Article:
Alex Roeka, singer of life, love and death (interview, part 1 of 3).


A beautiful Friday afternoon in Amsterdam, in December 2023. Space and time for a conversation with the best singer-songwriter in the Netherlands. Alex Roeka may not be convinced of this himself, but his albums speak volumes. And now, to celebrate more than ten years as an artist on the Excelsior label, a collector, Nachtcafé, is released, a beautiful release on vinyl. For the first time Alex on vinyl. The accompanying tour starts immediately after his current tour for New Dreams. There is not really a break between the two tours. With the enthusiasm that Alex knows how to put into his music, it was time to start talking together about Nachtcafé, about music, about life, love and about cycling, the passion that has kept Alex busy from an early age. This is part 1 of a three-part interview. The second and third parts will be released on February 10 and 17.

WiM: Nice to talk to you. And especially during a busy period. You are still touring with Nieuwe Dromen and now a collector is coming with a tour immediately linked to it. How does that work for you? Didn’t you want a break in between? Actually no, no, no break. The compilation was intended for release in January, to coincide with the start of the tour. But precisely because the holidays were around the corner, Excelsior indicated that they wanted to release the album earlier. So that’s why I think it’s actually a bit early. Now things are getting mixed up. After the performances of Nieuwe Dromen, I generally sell that album as well. And if this collector also comes along, that’s a bit much. I do have it with me and if someone really insists, that will eventually be possible, but I actually only want to sell it from the new tour.

There is so little time between the two tours, on the one hand due to the aftermath of Corona, and on the other hand due to winning the Poelifinario prize. That meant that my agency was able to extend the tour of Nieuwe Dromen. We are in the middle of that now. Normally that wouldn’t have happened, then we would have had a little more time. Precisely because the new dates were already planned, the time between the two tours became shorter. You cannot avoid that. I don’t mind that too much.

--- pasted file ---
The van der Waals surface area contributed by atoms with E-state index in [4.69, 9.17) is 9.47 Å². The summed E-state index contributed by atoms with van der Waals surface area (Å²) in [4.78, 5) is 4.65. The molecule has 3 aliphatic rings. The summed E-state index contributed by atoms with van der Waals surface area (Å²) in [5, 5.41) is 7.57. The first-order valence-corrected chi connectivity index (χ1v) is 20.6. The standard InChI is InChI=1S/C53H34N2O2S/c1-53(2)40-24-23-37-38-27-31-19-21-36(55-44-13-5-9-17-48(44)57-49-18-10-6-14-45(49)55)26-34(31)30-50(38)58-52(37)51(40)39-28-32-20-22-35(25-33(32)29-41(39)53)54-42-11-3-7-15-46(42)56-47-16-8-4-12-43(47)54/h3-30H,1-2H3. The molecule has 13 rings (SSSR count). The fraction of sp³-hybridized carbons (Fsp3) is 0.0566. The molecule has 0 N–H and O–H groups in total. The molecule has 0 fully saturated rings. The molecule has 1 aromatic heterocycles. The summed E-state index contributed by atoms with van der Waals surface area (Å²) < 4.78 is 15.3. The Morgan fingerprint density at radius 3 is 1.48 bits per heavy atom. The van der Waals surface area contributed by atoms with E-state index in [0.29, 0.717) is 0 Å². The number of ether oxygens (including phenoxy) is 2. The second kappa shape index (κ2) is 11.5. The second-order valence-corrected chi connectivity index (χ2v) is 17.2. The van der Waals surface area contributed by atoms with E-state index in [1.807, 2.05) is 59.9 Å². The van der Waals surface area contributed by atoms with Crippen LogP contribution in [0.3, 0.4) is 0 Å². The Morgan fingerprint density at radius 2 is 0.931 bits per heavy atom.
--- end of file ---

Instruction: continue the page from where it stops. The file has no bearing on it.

WiM: How do you look at that yourself? Well look, I’ve been working on those songs for a long time, including the new program, precisely to write the connecting lyrics between the songs. So that doesn’t really matter to me. I do have it in my head. We’ll start with a few tryouts and then we’ll see how it goes. We’re going to rehearse some more and then we can start. I have good musicians and with a few rehearsals that will work.


WiM: If you look at the choice you made for the composition of the album, there is a lot of Zachtelijk Vergooid, your first album with Excelsior. How did you look at the distribution of the numbers? I mainly looked at the songs that I liked. I listened to those records and if I liked a song, I chose that. There were only 23 allowed due to the playing time of vinyl, 25 minutes per side. I had to limit myself. I still think they are all good songs that I relate to and that I could also make a program with.

WiM: Did you already have the program in mind? No, I first put together the album and then thought about how I wanted to make the program, thought about which songs could best form a program together.

WiM: You have written some very beautiful songs about cycling. These will not be returned to the collector. How did that work for you? Yes, yes, did you write that? In retrospect, I might have wanted to add I Am A Renner (from the aforementioned Zachtkelijk Vergooid). In retrospect, maybe. That’s quite a good song. I have something to say about that. I think I subconsciously felt that it didn’t fit the setting, with Night Café as the title. Then that number would be atypical. The songs have a completely different character. Unrest, longing. I think it was there for me. But when you wrote that I thought, “Maybe it should have been included, it’s part of me after all.”

WiM: Cycling is more than a fascination. I think it’s also a bit of a philosophical song. I do know that I once said to Bert Wagendorp – he thinks De Rode Vod is the best cycling song ever written – that I really like this one better. But hey, if you make choices, you can always look back on them differently afterwards. Or regret it. All in all, I think this collection contains some really nice songs.